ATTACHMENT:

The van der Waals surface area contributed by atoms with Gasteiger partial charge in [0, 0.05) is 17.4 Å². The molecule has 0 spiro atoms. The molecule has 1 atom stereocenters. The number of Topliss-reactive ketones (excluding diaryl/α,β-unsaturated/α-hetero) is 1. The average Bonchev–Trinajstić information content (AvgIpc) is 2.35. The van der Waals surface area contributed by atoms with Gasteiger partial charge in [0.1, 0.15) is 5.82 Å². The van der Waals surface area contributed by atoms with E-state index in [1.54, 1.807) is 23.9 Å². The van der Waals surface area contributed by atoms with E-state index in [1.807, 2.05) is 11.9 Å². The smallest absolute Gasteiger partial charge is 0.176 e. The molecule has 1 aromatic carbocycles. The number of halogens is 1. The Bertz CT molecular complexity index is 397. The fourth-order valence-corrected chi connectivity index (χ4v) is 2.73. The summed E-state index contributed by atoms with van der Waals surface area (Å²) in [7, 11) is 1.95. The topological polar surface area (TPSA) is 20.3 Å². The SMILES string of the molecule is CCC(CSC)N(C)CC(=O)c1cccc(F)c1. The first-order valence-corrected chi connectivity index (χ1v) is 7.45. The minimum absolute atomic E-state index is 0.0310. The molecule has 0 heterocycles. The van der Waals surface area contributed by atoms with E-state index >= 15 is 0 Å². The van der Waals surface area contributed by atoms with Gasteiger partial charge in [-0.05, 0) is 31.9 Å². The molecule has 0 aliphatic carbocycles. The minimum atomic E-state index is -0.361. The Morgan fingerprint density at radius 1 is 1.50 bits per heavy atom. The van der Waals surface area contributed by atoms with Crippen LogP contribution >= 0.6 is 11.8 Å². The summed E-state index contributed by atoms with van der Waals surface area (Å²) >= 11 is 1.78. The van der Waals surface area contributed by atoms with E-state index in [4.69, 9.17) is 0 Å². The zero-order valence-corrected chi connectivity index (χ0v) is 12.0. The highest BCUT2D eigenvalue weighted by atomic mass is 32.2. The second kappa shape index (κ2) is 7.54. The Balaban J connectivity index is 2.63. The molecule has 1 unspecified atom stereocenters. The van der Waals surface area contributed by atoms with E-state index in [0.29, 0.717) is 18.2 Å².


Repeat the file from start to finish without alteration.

The van der Waals surface area contributed by atoms with Gasteiger partial charge in [0, 0.05) is 17.4 Å². The molecule has 0 spiro atoms. The molecule has 1 atom stereocenters. The number of Topliss-reactive ketones (excluding diaryl/α,β-unsaturated/α-hetero) is 1. The average Bonchev–Trinajstić information content (AvgIpc) is 2.35. The van der Waals surface area contributed by atoms with Gasteiger partial charge in [0.1, 0.15) is 5.82 Å². The van der Waals surface area contributed by atoms with E-state index in [1.54, 1.807) is 23.9 Å². The van der Waals surface area contributed by atoms with E-state index in [1.807, 2.05) is 11.9 Å². The smallest absolute Gasteiger partial charge is 0.176 e. The molecule has 1 aromatic carbocycles. The number of halogens is 1. The Bertz CT molecular complexity index is 397. The fourth-order valence-corrected chi connectivity index (χ4v) is 2.73. The summed E-state index contributed by atoms with van der Waals surface area (Å²) in [7, 11) is 1.95. The topological polar surface area (TPSA) is 20.3 Å². The SMILES string of the molecule is CCC(CSC)N(C)CC(=O)c1cccc(F)c1. The first-order valence-corrected chi connectivity index (χ1v) is 7.45. The minimum absolute atomic E-state index is 0.0310. The molecule has 0 heterocycles. The van der Waals surface area contributed by atoms with E-state index >= 15 is 0 Å². The van der Waals surface area contributed by atoms with Gasteiger partial charge in [-0.05, 0) is 31.9 Å². The molecule has 0 aliphatic carbocycles. The minimum atomic E-state index is -0.361. The Morgan fingerprint density at radius 1 is 1.50 bits per heavy atom. The van der Waals surface area contributed by atoms with Crippen LogP contribution >= 0.6 is 11.8 Å². The summed E-state index contributed by atoms with van der Waals surface area (Å²) >= 11 is 1.78. The van der Waals surface area contributed by atoms with E-state index in [4.69, 9.17) is 0 Å². The zero-order valence-corrected chi connectivity index (χ0v) is 12.0. The highest BCUT2D eigenvalue weighted by atomic mass is 32.2. The second kappa shape index (κ2) is 7.54. The Balaban J connectivity index is 2.63. The molecule has 1 unspecified atom stereocenters. The van der Waals surface area contributed by atoms with E-state index in [0.29, 0.717) is 18.2 Å².